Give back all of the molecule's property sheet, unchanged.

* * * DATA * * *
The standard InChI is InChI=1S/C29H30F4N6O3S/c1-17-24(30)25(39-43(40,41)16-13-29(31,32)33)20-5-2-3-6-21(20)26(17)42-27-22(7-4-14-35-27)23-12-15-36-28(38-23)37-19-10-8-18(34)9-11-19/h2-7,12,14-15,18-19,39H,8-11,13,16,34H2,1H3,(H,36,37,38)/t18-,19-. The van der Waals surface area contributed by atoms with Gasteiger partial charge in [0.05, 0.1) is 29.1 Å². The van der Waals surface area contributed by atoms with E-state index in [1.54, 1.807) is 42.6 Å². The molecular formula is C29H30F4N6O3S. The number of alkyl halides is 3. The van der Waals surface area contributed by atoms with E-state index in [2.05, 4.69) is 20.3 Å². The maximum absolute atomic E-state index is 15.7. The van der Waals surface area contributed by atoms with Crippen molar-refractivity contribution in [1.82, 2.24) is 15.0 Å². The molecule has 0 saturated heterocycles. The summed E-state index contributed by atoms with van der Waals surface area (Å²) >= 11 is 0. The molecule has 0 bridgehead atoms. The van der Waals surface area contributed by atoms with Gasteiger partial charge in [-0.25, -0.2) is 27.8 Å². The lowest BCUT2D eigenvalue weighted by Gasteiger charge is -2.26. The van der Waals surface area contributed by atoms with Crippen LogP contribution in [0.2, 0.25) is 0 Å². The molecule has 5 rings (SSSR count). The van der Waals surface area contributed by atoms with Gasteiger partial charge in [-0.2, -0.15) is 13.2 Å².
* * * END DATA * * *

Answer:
The standard InChI is InChI=1S/C29H30F4N6O3S/c1-17-24(30)25(39-43(40,41)16-13-29(31,32)33)20-5-2-3-6-21(20)26(17)42-27-22(7-4-14-35-27)23-12-15-36-28(38-23)37-19-10-8-18(34)9-11-19/h2-7,12,14-15,18-19,39H,8-11,13,16,34H2,1H3,(H,36,37,38)/t18-,19-. The van der Waals surface area contributed by atoms with Gasteiger partial charge in [0.05, 0.1) is 29.1 Å². The van der Waals surface area contributed by atoms with E-state index in [1.54, 1.807) is 42.6 Å². The molecular formula is C29H30F4N6O3S. The number of alkyl halides is 3. The van der Waals surface area contributed by atoms with E-state index in [2.05, 4.69) is 20.3 Å². The maximum absolute atomic E-state index is 15.7. The van der Waals surface area contributed by atoms with Crippen molar-refractivity contribution in [1.82, 2.24) is 15.0 Å². The molecule has 0 saturated heterocycles. The summed E-state index contributed by atoms with van der Waals surface area (Å²) >= 11 is 0. The molecule has 0 bridgehead atoms. The van der Waals surface area contributed by atoms with Gasteiger partial charge in [-0.25, -0.2) is 27.8 Å². The lowest BCUT2D eigenvalue weighted by Gasteiger charge is -2.26. The van der Waals surface area contributed by atoms with Crippen LogP contribution in [0.2, 0.25) is 0 Å². The molecule has 5 rings (SSSR count). The van der Waals surface area contributed by atoms with Gasteiger partial charge in [-0.2, -0.15) is 13.2 Å².